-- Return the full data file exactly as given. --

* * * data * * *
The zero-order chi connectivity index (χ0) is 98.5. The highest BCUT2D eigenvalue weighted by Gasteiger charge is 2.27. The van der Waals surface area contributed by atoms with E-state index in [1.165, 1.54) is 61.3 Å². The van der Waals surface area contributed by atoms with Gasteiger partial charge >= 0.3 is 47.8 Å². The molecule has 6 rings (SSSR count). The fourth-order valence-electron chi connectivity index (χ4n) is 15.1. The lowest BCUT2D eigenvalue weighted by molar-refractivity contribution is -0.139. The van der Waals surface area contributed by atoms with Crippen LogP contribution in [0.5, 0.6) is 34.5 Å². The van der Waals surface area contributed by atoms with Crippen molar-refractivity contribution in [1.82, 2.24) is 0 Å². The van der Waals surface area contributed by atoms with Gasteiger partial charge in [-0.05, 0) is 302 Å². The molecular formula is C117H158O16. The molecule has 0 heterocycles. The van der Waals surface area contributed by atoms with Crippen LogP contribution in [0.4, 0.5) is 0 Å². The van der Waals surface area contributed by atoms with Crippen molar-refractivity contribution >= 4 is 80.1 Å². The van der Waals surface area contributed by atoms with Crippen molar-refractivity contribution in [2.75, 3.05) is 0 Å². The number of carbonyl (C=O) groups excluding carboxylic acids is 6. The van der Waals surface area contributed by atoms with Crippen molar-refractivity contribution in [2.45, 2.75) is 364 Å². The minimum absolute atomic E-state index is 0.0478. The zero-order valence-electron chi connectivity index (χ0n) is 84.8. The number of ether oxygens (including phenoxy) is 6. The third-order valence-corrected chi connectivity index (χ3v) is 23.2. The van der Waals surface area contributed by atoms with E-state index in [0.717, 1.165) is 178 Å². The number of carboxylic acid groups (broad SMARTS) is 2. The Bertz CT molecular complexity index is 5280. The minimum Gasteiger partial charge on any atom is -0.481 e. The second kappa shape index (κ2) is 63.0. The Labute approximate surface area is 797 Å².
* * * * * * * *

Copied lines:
The zero-order chi connectivity index (χ0) is 98.5. The highest BCUT2D eigenvalue weighted by Gasteiger charge is 2.27. The van der Waals surface area contributed by atoms with E-state index in [1.165, 1.54) is 61.3 Å². The van der Waals surface area contributed by atoms with Gasteiger partial charge >= 0.3 is 47.8 Å². The molecule has 6 rings (SSSR count). The fourth-order valence-electron chi connectivity index (χ4n) is 15.1. The lowest BCUT2D eigenvalue weighted by molar-refractivity contribution is -0.139. The van der Waals surface area contributed by atoms with Crippen LogP contribution in [0.5, 0.6) is 34.5 Å². The van der Waals surface area contributed by atoms with Crippen molar-refractivity contribution in [1.82, 2.24) is 0 Å². The van der Waals surface area contributed by atoms with Gasteiger partial charge in [-0.05, 0) is 302 Å². The molecular formula is C117H158O16. The molecule has 0 heterocycles. The van der Waals surface area contributed by atoms with Crippen LogP contribution in [0.4, 0.5) is 0 Å². The van der Waals surface area contributed by atoms with Crippen molar-refractivity contribution >= 4 is 80.1 Å². The van der Waals surface area contributed by atoms with Crippen molar-refractivity contribution in [2.75, 3.05) is 0 Å². The number of carbonyl (C=O) groups excluding carboxylic acids is 6. The van der Waals surface area contributed by atoms with Crippen molar-refractivity contribution in [2.45, 2.75) is 364 Å². The minimum absolute atomic E-state index is 0.0478. The zero-order valence-electron chi connectivity index (χ0n) is 84.8. The number of ether oxygens (including phenoxy) is 6. The third-order valence-corrected chi connectivity index (χ3v) is 23.2. The van der Waals surface area contributed by atoms with E-state index in [0.717, 1.165) is 178 Å². The number of carboxylic acid groups (broad SMARTS) is 2. The Bertz CT molecular complexity index is 5280. The minimum Gasteiger partial charge on any atom is -0.481 e. The second kappa shape index (κ2) is 63.0. The Labute approximate surface area is 797 Å².